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metalslayer
 one year ago
I know how to graph a cosine equation in degrees, but how do I graph a sine equation in degrees?
metalslayer
 one year ago
I know how to graph a cosine equation in degrees, but how do I graph a sine equation in degrees?

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metalslayer
 one year ago
Best ResponseYou've already chosen the best response.1I know how to graph a cosine equation. Basically the amplitude (minus/plus the vertical shift) is the upper bound, and I know how to get the lower bound. For sine equations I can find the upper lower bounds and the sinuoidal axis. BUT, HOW DO I FIND WERE TO EXACTLY START THE EQUATION ACCORDING TO THE PERIOD?

welshfella
 one year ago
Best ResponseYou've already chosen the best response.0upper and lower bounds of sin x are 1 and 1 and sin 0 = 0 so the curve goes through the origin

metalslayer
 one year ago
Best ResponseYou've already chosen the best response.1I know that, i'm just confused on the graphing of it. For example: Y=20sin1/2(x120 degree) 10

metalslayer
 one year ago
Best ResponseYou've already chosen the best response.1If it was a cosine equation, I could just graph the point on (120 deg, 10) and that would be the upper bound point.

metalslayer
 one year ago
Best ResponseYou've already chosen the best response.1But for sine, were exactly should I start at the x axis? Basically I now the Y axis and how high/low it would be, but were do I start is my question? Thanks.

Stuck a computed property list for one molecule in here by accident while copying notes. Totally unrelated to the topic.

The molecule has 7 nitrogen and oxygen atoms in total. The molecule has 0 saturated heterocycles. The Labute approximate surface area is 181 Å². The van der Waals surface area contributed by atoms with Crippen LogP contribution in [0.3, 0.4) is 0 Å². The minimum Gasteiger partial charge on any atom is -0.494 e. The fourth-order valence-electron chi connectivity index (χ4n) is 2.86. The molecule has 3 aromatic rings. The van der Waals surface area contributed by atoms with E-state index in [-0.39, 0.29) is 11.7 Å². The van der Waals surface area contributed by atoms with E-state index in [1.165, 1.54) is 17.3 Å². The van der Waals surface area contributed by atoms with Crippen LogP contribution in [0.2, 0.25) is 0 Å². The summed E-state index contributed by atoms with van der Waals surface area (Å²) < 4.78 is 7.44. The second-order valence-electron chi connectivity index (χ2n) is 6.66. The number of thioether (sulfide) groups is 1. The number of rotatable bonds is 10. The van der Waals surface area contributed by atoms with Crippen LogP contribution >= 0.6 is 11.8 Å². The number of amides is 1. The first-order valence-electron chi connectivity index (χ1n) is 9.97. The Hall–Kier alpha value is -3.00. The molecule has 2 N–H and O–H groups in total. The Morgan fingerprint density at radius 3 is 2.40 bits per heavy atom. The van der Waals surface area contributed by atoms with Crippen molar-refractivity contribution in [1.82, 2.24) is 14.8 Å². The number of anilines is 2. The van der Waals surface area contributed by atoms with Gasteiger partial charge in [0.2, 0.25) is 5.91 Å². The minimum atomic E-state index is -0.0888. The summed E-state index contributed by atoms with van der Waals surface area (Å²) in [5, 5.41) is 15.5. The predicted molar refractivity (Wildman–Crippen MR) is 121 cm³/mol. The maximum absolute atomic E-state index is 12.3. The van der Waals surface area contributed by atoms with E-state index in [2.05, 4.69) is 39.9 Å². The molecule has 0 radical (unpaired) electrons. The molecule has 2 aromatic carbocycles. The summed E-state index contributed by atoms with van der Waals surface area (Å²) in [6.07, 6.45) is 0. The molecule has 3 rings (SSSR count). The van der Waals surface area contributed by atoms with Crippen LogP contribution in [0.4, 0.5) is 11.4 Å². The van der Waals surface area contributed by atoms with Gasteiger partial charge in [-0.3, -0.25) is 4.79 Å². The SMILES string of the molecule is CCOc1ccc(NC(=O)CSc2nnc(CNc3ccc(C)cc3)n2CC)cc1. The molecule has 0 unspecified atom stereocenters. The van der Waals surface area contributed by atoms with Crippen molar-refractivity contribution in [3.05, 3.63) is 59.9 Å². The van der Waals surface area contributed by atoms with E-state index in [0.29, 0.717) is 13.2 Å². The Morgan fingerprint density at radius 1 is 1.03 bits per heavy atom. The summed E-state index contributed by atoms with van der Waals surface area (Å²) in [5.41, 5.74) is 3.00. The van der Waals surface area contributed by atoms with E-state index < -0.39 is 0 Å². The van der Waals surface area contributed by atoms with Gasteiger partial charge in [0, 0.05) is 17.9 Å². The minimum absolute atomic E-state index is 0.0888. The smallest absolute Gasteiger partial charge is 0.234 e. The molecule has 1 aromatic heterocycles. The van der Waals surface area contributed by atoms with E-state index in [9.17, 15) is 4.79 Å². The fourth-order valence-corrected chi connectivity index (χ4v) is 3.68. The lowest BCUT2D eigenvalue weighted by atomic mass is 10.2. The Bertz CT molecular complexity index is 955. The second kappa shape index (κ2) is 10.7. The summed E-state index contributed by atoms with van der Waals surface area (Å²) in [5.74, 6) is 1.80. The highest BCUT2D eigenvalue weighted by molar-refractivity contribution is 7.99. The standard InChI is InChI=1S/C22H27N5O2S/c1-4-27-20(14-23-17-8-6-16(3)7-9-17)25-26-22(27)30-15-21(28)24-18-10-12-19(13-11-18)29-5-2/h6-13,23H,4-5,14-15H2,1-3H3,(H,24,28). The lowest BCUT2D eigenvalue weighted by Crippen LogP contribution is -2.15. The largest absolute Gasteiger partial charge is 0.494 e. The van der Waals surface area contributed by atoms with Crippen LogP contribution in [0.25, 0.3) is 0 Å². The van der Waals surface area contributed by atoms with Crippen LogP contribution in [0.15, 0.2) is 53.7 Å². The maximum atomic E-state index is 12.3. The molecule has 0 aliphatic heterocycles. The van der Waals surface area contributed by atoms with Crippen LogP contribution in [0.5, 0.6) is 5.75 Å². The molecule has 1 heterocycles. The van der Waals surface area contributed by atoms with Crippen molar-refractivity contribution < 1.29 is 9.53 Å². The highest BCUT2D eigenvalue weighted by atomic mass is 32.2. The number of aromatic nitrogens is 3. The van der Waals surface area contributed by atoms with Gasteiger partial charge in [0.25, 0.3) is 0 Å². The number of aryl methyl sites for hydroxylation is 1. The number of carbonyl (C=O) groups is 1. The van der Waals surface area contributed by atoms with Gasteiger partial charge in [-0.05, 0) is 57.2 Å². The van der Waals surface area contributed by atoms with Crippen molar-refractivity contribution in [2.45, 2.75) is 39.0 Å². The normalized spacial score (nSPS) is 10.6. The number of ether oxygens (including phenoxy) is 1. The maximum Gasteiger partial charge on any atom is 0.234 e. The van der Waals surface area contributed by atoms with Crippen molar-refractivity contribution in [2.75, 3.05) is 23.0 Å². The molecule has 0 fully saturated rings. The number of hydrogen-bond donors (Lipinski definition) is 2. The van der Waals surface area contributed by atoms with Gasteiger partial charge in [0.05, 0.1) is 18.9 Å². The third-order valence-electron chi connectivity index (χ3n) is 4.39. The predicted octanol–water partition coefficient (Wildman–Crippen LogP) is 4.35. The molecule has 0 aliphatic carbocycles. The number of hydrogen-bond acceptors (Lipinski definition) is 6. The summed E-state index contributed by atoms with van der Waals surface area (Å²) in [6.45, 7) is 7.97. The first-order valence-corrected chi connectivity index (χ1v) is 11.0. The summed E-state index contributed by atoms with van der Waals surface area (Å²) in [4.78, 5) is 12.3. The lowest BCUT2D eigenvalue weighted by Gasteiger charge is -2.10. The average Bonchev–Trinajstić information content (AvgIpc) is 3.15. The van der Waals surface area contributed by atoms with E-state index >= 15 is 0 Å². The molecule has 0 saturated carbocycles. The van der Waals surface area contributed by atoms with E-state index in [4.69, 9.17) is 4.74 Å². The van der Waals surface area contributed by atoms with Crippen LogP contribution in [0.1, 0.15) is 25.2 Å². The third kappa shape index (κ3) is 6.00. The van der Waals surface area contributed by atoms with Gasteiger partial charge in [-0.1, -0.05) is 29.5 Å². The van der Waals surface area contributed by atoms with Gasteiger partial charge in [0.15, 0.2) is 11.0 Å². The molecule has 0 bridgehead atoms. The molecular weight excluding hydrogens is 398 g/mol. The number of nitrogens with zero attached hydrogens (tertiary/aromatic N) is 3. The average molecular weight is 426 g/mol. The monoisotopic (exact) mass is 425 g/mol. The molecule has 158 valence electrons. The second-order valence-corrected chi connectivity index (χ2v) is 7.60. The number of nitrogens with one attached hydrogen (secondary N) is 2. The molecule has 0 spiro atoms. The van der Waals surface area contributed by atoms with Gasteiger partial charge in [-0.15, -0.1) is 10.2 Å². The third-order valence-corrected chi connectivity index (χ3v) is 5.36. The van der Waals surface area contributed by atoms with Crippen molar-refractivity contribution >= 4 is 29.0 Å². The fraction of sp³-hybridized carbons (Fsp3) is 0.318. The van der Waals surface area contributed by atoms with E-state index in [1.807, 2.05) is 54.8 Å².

anonymous
 one year ago
Best ResponseYou've already chosen the best response.0y = sin x passes through the origin. Use the phase shift value to shift the function horizontally. If that's what you're asking

metalslayer
 one year ago
Best ResponseYou've already chosen the best response.1So basically were on x would the point be located at? Since the phase shift is 120, should I do 12090 or 120+90

metalslayer
 one year ago
Best ResponseYou've already chosen the best response.1I can attach the book answer, the graph approximately starts at 180 degrees horizontally. Even thought the phase shift is 120

anonymous
 one year ago
Best ResponseYou've already chosen the best response.0Not sure where the 90 is coming from. Shift it 120° to the right This is y = sin xdw:1442167291189:dw

anonymous
 one year ago
Best ResponseYou've already chosen the best response.0so this would be sin (x  120°) dw:1442167349251:dw

metalslayer
 one year ago
Best ResponseYou've already chosen the best response.1yes I figured that too, but please look the the image, I will attatch it now

metalslayer
 one year ago
Best ResponseYou've already chosen the best response.1Problem: 3. Again the equation is: 20sin1/2(x120deg) 10

anonymous
 one year ago
Best ResponseYou've already chosen the best response.0ok. I see. The midline of the sine function passes through the origin. that's what's at 120°. so your first point should be (120°, 10)

metalslayer
 one year ago
Best ResponseYou've already chosen the best response.1The point that the graph passes through is 180 not 120. Or is it 120?

metalslayer
 one year ago
Best ResponseYou've already chosen the best response.1nevermind, I see it

metalslayer
 one year ago
Best ResponseYou've already chosen the best response.1Oh that makes sense now

amistre64
 one year ago
Best ResponseYou've already chosen the best response.0i recall this as \[A\sin(\psi(t\phi))+B\]

anonymous
 one year ago
Best ResponseYou've already chosen the best response.0yes, so the point that is at the origin in y = sin x is translated to \((\phi,B)\)
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